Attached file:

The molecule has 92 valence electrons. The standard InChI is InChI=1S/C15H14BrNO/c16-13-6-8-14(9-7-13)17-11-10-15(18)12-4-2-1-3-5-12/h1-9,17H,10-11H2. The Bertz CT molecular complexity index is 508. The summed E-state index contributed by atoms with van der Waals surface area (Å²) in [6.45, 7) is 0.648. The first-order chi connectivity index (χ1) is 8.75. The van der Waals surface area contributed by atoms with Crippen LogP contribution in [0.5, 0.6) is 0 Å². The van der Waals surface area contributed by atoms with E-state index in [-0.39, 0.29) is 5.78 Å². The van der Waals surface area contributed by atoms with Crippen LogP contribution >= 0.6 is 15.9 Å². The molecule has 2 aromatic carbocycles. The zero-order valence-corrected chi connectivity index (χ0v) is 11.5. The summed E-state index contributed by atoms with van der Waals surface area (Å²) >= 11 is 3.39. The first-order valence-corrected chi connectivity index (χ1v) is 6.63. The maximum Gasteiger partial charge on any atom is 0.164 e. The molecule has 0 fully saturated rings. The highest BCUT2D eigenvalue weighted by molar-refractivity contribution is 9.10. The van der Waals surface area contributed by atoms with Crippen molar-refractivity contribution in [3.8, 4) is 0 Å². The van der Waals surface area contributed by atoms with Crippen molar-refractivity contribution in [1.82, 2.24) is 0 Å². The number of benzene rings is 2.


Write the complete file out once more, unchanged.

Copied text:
The molecule has 92 valence electrons. The standard InChI is InChI=1S/C15H14BrNO/c16-13-6-8-14(9-7-13)17-11-10-15(18)12-4-2-1-3-5-12/h1-9,17H,10-11H2. The Bertz CT molecular complexity index is 508. The summed E-state index contributed by atoms with van der Waals surface area (Å²) in [6.45, 7) is 0.648. The first-order chi connectivity index (χ1) is 8.75. The van der Waals surface area contributed by atoms with Crippen LogP contribution in [0.5, 0.6) is 0 Å². The van der Waals surface area contributed by atoms with E-state index in [-0.39, 0.29) is 5.78 Å². The van der Waals surface area contributed by atoms with Crippen LogP contribution >= 0.6 is 15.9 Å². The molecule has 2 aromatic carbocycles. The zero-order valence-corrected chi connectivity index (χ0v) is 11.5. The summed E-state index contributed by atoms with van der Waals surface area (Å²) >= 11 is 3.39. The first-order valence-corrected chi connectivity index (χ1v) is 6.63. The maximum Gasteiger partial charge on any atom is 0.164 e. The molecule has 0 fully saturated rings. The highest BCUT2D eigenvalue weighted by molar-refractivity contribution is 9.10. The van der Waals surface area contributed by atoms with Crippen molar-refractivity contribution in [3.8, 4) is 0 Å². The van der Waals surface area contributed by atoms with Crippen molar-refractivity contribution in [1.82, 2.24) is 0 Å². The number of benzene rings is 2.